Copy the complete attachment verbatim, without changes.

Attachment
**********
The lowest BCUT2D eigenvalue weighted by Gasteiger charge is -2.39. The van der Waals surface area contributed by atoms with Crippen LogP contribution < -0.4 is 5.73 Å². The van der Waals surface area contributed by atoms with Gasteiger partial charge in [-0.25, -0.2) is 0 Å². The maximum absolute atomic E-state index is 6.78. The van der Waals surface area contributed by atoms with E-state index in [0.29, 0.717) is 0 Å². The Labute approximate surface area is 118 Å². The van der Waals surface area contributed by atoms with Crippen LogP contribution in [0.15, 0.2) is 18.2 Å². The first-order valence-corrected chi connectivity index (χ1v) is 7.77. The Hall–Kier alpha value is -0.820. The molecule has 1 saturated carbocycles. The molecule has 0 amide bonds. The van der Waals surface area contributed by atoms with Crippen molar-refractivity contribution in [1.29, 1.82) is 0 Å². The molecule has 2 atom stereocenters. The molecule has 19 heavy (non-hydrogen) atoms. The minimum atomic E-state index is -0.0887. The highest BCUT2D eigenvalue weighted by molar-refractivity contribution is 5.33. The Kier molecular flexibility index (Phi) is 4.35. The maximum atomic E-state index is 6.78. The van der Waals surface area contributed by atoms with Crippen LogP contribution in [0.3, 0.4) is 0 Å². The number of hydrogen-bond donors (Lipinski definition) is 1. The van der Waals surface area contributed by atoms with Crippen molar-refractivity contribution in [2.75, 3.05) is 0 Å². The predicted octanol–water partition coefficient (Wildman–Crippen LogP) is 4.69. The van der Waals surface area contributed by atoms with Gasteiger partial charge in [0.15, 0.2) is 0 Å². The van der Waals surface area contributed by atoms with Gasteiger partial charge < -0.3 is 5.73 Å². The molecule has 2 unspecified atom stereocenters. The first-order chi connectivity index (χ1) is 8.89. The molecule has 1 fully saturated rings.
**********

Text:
The lowest BCUT2D eigenvalue weighted by Gasteiger charge is -2.39. The van der Waals surface area contributed by atoms with Crippen LogP contribution < -0.4 is 5.73 Å². The van der Waals surface area contributed by atoms with Gasteiger partial charge in [-0.25, -0.2) is 0 Å². The maximum absolute atomic E-state index is 6.78. The van der Waals surface area contributed by atoms with E-state index in [0.29, 0.717) is 0 Å². The Labute approximate surface area is 118 Å². The van der Waals surface area contributed by atoms with Crippen LogP contribution in [0.15, 0.2) is 18.2 Å². The first-order valence-corrected chi connectivity index (χ1v) is 7.77. The Hall–Kier alpha value is -0.820. The molecule has 1 saturated carbocycles. The molecule has 0 amide bonds. The van der Waals surface area contributed by atoms with Crippen molar-refractivity contribution in [1.29, 1.82) is 0 Å². The molecule has 2 atom stereocenters. The molecule has 19 heavy (non-hydrogen) atoms. The minimum atomic E-state index is -0.0887. The highest BCUT2D eigenvalue weighted by molar-refractivity contribution is 5.33. The Kier molecular flexibility index (Phi) is 4.35. The maximum atomic E-state index is 6.78. The van der Waals surface area contributed by atoms with Crippen LogP contribution in [0.3, 0.4) is 0 Å². The number of hydrogen-bond donors (Lipinski definition) is 1. The van der Waals surface area contributed by atoms with Crippen molar-refractivity contribution in [2.75, 3.05) is 0 Å². The predicted octanol–water partition coefficient (Wildman–Crippen LogP) is 4.69. The van der Waals surface area contributed by atoms with Gasteiger partial charge in [0.15, 0.2) is 0 Å². The van der Waals surface area contributed by atoms with Gasteiger partial charge < -0.3 is 5.73 Å². The molecule has 2 unspecified atom stereocenters. The first-order chi connectivity index (χ1) is 8.89. The molecule has 1 fully saturated rings.